“Never more another Rastatt!” cries the Intermodal Forum in Düsseldorf
“We need to redesign the role of rail as partner of the supply chain” says the European intermodal community, which gathered in Germany, urged by Hupac
Europe's intermodal community met in Düsseldorf for an open discussion on how to make rail more stable and sustainable.
Triggered by the Rastatt crisis, speakers identified strategies and priority actions to overcome today’s weaknesses of the rail freight system. Contingency plans with back-up routings, improved international traffic management, and a clear responsibility of infrastructure managers as part of the supply chain are crucial factors for the future of rail freight transportation.
The Rastatt crisis of summer 2017 brought the community of intermodal logistics together for a cross-sector summit.
More than 200 representatives from industry, transport companies, intermodal operators, terminals, railway undertakings, infrastructure managers and transport ministries attended the Forum organised by the Swiss intermodal operator Hupac in Düsseldorf on 6 December 2017. The aim was to resume the learnings of the Rastatt crisis, and to enhance the overall rail system beyond the Rastatt incident. “We need to take this opportunity to tackle some well-known deficiencies in order to improve market conditions and promote modal shift”, said Bernhard Kunz, CEO of Hupac.
The breakdown of 150 meters of tracks in Rastatt in August 2017 and the subsequent closure of the Rhine Valley line for seven weeks led to the biggest rail logistics crisis ever experienced in Europe. While rail diversions via Germany, France and Austria covered only 1/3 of the demand, alternative transport modes such as the road and the Rhine were quickly overloaded and could not offer sufficient capacity.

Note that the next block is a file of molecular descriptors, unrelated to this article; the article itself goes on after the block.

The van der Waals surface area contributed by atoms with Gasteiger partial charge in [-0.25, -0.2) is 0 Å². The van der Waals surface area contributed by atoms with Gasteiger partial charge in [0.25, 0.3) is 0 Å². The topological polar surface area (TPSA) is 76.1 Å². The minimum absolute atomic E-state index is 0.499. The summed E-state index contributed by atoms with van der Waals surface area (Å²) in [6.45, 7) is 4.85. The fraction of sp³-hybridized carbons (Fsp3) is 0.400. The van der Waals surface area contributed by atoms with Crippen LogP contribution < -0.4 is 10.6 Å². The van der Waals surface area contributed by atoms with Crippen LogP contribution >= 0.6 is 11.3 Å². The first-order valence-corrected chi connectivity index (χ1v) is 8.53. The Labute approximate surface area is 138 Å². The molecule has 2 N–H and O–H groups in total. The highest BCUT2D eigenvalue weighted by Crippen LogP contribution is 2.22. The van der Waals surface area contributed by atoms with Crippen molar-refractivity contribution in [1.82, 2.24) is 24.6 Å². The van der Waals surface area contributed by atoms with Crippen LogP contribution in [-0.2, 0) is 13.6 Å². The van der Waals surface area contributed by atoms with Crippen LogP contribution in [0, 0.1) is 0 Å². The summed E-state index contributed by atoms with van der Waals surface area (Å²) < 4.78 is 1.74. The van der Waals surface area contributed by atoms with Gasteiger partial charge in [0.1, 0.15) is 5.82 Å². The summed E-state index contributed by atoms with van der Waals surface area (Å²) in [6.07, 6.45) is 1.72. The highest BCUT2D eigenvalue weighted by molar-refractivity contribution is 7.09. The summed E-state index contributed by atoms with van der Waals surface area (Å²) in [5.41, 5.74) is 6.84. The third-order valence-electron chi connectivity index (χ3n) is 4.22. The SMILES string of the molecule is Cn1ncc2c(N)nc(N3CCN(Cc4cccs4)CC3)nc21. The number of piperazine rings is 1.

As a result, supply chains were at risk, and in some cases even production stops occurred.
“Intermodal logistics is based on the perfect integration of a multitude of production factors”, Kunz explained. The breakdown of a crucial element such as the rail infrastructure had devastating effects that escalated along the value chain and impacted the market on a vast scale. During the Rastatt disruption: loading equipment ran short because the units were tied up in the north-south pipeline; terminals stopped acceptance because of backlogs of train departures; railcars and locos were not available because they were waiting for alternative routings; engine drivers were insufficient because detours absorbed up to 2-3 times more resources.
Keynote speaker Michail Stahlhut, CEO of SBB Cargo International, declared the Rastatt disaster as an opportunity to switch “from survival into change mode”.
Rastatt has proved the need for a consistent international infrastructure management from a single source, for day-by-day operations, as well as for any incidents that may occur. Infrastructure capacity needs to be secured to 100% in case of planned track works and to 80% in case of disruptions. The improvement of interoperability throughout Europe is the basic requirement for sustainable rail freight services.
Punctuality and reliability are pre-requisites for further growth of intermodal transport.
“The Rastatt disruption puts a question mark on the intermodal strategy and calls for tangible counter measures”, explained Joep Brekelmans, senior manager sourcing and contracting of Sabic in his keynote speech.
The forum gave the floor to representatives from all partners of the intermodal value chain. Stephan Haass from Procter & Gamble highlighted the interest to increase the company’s intermodal spending, but has called out the need of reliability of the railway system. True end-to-end supply chain services are needed, and this requires improved railway infrastructure as well as a European network management “like a well-run company based on an entrepreneurial way of operating”. Thorsten Dieter from DB Cargo agreed on thispoint: “We need to think broader and to enhance the corridor thinking, going beyond today’s corridor definition”.
Wim Blomme from P&O Ferrymasters called for more agility and a problem-solving attitude. “Where are the contingency plans of rail, where is the agility required to support the supply chain at all times?” DB Netz should take up the responsibility and compensate the rail industry for the huge damage caused by the Rastatt disruption. “When incidents happen, the persons responsible should not shy away of assuming their responsibility so that confidence can be restored”.